Chemical ionization (CI) is a soft ionization technique used in mass spectrometry. CI is based on the reactions of gaseous analyte molecules with an excess of ions formed by electron bombardment of a reagent gas. This was first introduced by Burnaby Munson and Frank H. Field in 1966. This technique is a branch of gaseous ion-molecule chemistry. It is another ionization technique used widely in GC MS applications. Reagent gas molecules are ionized by electron ionization, which subsequently reacts with analyte molecules in the gas phase in order to achieve ionization. CI relies on a reagent gas to assist in the ionization process of the compounds of interest. Negative chemical ionization (NCI), charge-exchange chemical ionization, and atmospheric-pressure chemical ionization (APCI) are some of the common variations of this technique. In chemical ionization mass spectroscopy, the sample molecule is first protonated in the gas phase using a very strong acid.
Chemical ionization uses a reagent gas to ionize sample molecules through ion-molecule reactions in the gas phase. CI has several important applications in identification, structure elucidation, and quantitation of organic compounds. CI is based on the reactions of gaseous analyte molecules with an excess of ions formed by electron bombardment of a reagent gas. Besides the applications in analytical chemistry, the usefulness in chemical ionization extends toward biochemical, biological, and medicinal fields as well. It uses a reagent gas to ionize sample molecules through ion-molecule reactions in the gas phase.
The earliest ionization technique was electron bombardment ionization (EI). The product obtained by EI has many fragments, which is difficult to analyze. CI, which produced very few fragments, began in the 1950s and has great potential in analytical chemistry. The sample molecules are then ionized by reagent ions through the molecular and ion reaction pathways. The 1970s was considered a milestone in the development of CI.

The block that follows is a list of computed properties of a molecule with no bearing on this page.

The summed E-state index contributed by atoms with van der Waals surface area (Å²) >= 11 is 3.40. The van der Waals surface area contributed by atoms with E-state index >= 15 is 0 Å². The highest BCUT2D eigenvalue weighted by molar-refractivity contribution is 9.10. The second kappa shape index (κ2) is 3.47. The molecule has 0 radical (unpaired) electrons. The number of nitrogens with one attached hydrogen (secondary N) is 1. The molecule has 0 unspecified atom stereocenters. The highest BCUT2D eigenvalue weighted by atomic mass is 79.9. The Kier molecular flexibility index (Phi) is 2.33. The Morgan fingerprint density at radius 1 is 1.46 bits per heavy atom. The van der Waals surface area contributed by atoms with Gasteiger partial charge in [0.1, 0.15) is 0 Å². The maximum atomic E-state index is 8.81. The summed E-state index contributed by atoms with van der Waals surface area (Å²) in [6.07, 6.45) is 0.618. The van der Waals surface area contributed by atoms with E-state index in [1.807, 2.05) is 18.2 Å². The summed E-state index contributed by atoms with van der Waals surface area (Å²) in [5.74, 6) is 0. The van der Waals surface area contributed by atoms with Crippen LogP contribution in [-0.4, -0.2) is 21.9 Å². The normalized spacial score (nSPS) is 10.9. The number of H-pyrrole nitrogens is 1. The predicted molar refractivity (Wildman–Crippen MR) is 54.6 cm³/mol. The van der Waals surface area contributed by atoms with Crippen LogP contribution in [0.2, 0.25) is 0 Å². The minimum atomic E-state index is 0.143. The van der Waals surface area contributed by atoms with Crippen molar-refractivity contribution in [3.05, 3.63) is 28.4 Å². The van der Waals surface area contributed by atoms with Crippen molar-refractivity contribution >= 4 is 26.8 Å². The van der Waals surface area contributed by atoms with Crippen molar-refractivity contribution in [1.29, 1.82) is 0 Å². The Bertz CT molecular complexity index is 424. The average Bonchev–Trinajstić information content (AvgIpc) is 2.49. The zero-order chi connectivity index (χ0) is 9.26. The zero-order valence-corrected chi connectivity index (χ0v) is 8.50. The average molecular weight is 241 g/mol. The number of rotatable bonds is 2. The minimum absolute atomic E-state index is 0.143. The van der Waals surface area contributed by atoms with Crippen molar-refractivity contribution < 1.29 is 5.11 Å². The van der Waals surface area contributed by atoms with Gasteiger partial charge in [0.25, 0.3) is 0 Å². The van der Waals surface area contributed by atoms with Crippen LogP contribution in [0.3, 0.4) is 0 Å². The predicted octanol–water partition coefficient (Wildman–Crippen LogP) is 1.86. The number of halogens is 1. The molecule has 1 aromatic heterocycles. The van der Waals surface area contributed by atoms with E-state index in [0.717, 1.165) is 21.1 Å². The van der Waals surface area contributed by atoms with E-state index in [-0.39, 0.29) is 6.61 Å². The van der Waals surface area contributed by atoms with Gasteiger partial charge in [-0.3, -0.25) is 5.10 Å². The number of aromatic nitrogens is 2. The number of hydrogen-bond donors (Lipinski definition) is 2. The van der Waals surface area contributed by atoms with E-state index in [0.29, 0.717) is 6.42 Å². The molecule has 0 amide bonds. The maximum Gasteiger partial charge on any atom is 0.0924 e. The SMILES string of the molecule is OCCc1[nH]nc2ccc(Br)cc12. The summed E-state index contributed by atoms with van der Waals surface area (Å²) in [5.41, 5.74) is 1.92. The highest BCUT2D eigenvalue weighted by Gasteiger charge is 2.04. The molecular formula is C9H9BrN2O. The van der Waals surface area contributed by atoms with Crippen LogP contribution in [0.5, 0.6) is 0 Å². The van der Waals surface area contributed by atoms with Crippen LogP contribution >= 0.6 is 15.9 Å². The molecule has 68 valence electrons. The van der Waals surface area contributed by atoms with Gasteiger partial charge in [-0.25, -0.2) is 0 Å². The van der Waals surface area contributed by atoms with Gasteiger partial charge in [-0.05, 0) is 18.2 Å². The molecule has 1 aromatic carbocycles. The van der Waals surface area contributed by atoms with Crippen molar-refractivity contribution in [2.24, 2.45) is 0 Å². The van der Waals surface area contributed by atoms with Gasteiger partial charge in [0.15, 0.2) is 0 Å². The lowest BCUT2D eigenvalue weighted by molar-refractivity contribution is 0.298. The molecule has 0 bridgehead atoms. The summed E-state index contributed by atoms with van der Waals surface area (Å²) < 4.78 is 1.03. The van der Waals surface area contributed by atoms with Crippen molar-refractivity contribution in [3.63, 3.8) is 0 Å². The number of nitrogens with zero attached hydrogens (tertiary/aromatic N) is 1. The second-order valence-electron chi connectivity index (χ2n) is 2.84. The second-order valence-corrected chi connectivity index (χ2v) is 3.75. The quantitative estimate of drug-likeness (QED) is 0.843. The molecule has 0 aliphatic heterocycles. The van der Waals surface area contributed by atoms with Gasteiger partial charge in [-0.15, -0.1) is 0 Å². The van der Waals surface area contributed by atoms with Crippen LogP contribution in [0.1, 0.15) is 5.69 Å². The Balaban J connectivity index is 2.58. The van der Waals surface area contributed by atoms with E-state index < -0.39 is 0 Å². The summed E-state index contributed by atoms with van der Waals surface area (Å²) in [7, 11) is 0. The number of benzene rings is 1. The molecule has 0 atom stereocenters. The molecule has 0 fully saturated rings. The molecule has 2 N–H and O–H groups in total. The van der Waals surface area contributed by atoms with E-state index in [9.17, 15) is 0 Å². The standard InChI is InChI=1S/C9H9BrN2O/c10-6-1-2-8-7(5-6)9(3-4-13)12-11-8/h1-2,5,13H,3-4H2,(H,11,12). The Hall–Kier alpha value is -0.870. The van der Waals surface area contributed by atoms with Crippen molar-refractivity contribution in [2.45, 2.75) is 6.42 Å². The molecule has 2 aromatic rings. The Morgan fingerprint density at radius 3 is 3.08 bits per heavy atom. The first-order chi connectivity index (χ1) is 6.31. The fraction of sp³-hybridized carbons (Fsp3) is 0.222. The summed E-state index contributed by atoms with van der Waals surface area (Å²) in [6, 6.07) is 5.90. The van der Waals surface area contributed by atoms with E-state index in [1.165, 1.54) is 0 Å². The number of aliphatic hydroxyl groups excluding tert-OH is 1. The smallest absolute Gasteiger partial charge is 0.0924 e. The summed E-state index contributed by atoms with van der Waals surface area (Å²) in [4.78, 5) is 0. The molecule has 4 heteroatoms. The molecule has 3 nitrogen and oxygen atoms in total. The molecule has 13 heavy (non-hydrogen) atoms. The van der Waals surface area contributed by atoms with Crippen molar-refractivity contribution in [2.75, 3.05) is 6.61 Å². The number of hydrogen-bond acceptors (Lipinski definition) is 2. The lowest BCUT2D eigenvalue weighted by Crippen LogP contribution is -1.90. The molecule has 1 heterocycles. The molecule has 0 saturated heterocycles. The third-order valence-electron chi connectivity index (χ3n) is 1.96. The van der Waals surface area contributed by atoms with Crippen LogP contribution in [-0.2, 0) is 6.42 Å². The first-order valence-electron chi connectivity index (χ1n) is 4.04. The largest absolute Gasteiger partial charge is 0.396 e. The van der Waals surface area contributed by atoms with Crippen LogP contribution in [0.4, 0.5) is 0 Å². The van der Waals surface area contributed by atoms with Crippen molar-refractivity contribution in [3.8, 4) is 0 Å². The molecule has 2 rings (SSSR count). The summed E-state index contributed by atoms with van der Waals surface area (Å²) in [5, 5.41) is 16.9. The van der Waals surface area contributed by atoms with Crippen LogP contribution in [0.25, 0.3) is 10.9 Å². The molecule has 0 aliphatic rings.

Chemical ionization or CI is another ionization technique used widely in GC MS applications. CI mass spectrometry is a useful tool in structure elucidation of organic compounds. The CI source is very similar to the EI source but the beam of electrons is used to create a plasma of ionized reagent gas. This is possible with CI because the formation of [M+1]+ eliminates a stable molecule, which can be used to guess the functional groups present. This process is less energetic than EI and generally produces less fragmentation. Besides that, CI facilitates the ability to detect the molecular ion peak, due to less extensive fragmentation. Chemical ionization can also be used to identify and quantify an analyte present in a sample, by coupling chromatographic separation techniques to CI such as gas chromatography (GC), high-performance liquid chromatography (HPLC) and capillary electrophoresis (CE). This allows selective ionization of an analyte from a mixture of compounds, where accurate and precise results can be obtained.